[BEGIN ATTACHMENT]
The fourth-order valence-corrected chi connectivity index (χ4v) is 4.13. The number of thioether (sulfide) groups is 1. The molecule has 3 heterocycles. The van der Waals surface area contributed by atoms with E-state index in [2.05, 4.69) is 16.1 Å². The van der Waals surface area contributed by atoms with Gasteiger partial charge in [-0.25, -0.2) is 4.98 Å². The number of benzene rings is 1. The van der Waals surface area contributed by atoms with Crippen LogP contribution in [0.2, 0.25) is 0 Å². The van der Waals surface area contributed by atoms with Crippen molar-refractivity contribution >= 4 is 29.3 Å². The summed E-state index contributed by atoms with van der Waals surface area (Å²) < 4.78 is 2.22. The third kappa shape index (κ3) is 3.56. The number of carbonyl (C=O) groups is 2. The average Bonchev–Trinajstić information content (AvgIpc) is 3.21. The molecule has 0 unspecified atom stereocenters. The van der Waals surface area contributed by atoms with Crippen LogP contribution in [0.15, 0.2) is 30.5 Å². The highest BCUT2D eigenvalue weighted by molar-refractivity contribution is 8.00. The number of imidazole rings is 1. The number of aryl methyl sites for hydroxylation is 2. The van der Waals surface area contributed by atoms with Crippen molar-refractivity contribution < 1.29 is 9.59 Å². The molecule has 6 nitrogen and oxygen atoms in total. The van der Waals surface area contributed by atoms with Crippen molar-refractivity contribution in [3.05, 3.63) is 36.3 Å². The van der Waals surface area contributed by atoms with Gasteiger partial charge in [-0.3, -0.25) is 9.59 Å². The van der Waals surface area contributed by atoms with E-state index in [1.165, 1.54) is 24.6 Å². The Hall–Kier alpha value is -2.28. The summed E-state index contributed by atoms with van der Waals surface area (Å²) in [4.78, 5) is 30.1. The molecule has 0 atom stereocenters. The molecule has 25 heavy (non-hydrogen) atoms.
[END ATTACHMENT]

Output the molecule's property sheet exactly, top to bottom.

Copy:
The fourth-order valence-corrected chi connectivity index (χ4v) is 4.13. The number of thioether (sulfide) groups is 1. The molecule has 3 heterocycles. The van der Waals surface area contributed by atoms with E-state index in [2.05, 4.69) is 16.1 Å². The van der Waals surface area contributed by atoms with Gasteiger partial charge in [-0.25, -0.2) is 4.98 Å². The number of benzene rings is 1. The van der Waals surface area contributed by atoms with Crippen LogP contribution in [0.2, 0.25) is 0 Å². The van der Waals surface area contributed by atoms with Crippen molar-refractivity contribution >= 4 is 29.3 Å². The summed E-state index contributed by atoms with van der Waals surface area (Å²) < 4.78 is 2.22. The third kappa shape index (κ3) is 3.56. The number of carbonyl (C=O) groups is 2. The average Bonchev–Trinajstić information content (AvgIpc) is 3.21. The molecule has 0 unspecified atom stereocenters. The van der Waals surface area contributed by atoms with Crippen LogP contribution in [0.15, 0.2) is 30.5 Å². The highest BCUT2D eigenvalue weighted by molar-refractivity contribution is 8.00. The number of imidazole rings is 1. The number of aryl methyl sites for hydroxylation is 2. The van der Waals surface area contributed by atoms with Crippen molar-refractivity contribution < 1.29 is 9.59 Å². The molecule has 6 nitrogen and oxygen atoms in total. The van der Waals surface area contributed by atoms with Crippen molar-refractivity contribution in [3.05, 3.63) is 36.3 Å². The van der Waals surface area contributed by atoms with Gasteiger partial charge in [-0.3, -0.25) is 9.59 Å². The van der Waals surface area contributed by atoms with E-state index in [1.165, 1.54) is 24.6 Å². The Hall–Kier alpha value is -2.28. The summed E-state index contributed by atoms with van der Waals surface area (Å²) in [4.78, 5) is 30.1. The molecule has 0 atom stereocenters. The molecule has 25 heavy (non-hydrogen) atoms.